• The emphasis on voting for Democrats disturbed me. This movement could easily be co-opted by the neoliberal core of the Democratic Party power establishment–and people who can’t imagine anything nicer than Joe Biden in the White House. This is the perfect “moral” issue to wash away any taint of social equality from the reactionary DP and stampede potential radicals away from anything tainted with working class consciousness or Marxism.
I fear that if the elan of this moment can’t be captured by the left (and since this is very much a single issue, that will have to be something that leads temporarily opened minds in an unanticipated direction), the whole thing will dissipate sooner rather than later. It may provide a temporary Democrat majority in the House of Representatives and some sort of tightened gun control, but, without another mass movement altogether, will have little impact beyond the single issue of mass shootings and maybe the need to get rid of Trump as president. The melodrama of this issue certainly seems to point away from renewed labor militancy, as the great outrage of young people getting shot all over the place is likely to bypass all such effort in the public mind.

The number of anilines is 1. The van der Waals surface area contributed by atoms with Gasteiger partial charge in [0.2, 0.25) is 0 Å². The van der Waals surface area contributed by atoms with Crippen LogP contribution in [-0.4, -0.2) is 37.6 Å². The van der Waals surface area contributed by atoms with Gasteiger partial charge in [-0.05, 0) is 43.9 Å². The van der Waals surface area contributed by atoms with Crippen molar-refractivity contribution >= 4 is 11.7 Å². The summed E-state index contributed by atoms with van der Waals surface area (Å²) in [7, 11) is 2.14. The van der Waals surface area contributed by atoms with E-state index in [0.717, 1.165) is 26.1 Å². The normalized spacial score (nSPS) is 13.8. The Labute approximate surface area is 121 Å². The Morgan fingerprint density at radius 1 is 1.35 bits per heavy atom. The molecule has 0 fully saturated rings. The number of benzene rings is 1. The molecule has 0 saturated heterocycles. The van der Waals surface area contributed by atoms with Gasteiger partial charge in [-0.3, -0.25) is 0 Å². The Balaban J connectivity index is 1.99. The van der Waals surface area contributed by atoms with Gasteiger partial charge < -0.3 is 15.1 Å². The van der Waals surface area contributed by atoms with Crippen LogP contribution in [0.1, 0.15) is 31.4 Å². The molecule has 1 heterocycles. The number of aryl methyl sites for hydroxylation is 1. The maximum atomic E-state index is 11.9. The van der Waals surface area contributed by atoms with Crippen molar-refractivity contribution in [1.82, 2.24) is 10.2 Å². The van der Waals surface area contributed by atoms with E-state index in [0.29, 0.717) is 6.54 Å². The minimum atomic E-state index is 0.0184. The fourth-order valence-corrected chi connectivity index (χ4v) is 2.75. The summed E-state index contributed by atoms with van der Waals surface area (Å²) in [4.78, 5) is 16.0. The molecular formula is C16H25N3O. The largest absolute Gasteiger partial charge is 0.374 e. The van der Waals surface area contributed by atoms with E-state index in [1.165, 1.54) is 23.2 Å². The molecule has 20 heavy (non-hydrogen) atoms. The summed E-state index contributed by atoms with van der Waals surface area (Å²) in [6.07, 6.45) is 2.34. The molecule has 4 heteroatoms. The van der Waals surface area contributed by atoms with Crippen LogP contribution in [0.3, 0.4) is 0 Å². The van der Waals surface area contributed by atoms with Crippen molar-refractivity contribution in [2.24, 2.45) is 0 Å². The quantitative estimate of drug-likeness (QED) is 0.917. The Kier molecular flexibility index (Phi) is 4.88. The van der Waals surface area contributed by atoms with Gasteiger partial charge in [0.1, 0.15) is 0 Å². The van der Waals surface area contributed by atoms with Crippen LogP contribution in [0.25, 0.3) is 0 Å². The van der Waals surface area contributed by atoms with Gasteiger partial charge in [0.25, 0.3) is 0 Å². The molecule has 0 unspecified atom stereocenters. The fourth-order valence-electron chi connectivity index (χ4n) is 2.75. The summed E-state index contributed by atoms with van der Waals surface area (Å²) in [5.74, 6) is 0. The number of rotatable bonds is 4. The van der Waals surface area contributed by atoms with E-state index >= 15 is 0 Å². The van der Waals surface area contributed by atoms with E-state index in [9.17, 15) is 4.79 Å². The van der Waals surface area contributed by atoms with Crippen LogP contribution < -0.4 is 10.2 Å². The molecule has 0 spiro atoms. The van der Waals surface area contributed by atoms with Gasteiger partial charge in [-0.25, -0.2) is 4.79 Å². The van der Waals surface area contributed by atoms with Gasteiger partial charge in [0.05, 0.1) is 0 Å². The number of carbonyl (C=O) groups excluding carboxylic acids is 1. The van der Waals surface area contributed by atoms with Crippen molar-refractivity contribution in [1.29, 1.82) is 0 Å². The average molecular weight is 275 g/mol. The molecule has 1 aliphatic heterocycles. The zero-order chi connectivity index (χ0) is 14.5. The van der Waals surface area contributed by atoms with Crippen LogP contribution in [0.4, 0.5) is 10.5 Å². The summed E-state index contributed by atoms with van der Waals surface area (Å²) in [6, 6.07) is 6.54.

I’ve read some stuff about this being a venue for “intersectionalism.” Hillary Clinton claimed to be an intersectionalist. As a socialist, I don’t find that reassuring–quite the reverse in fact.
I took a few pictures of the event, but as I understand this is not an appropriate venue I have not attached them.
Farans Kalosar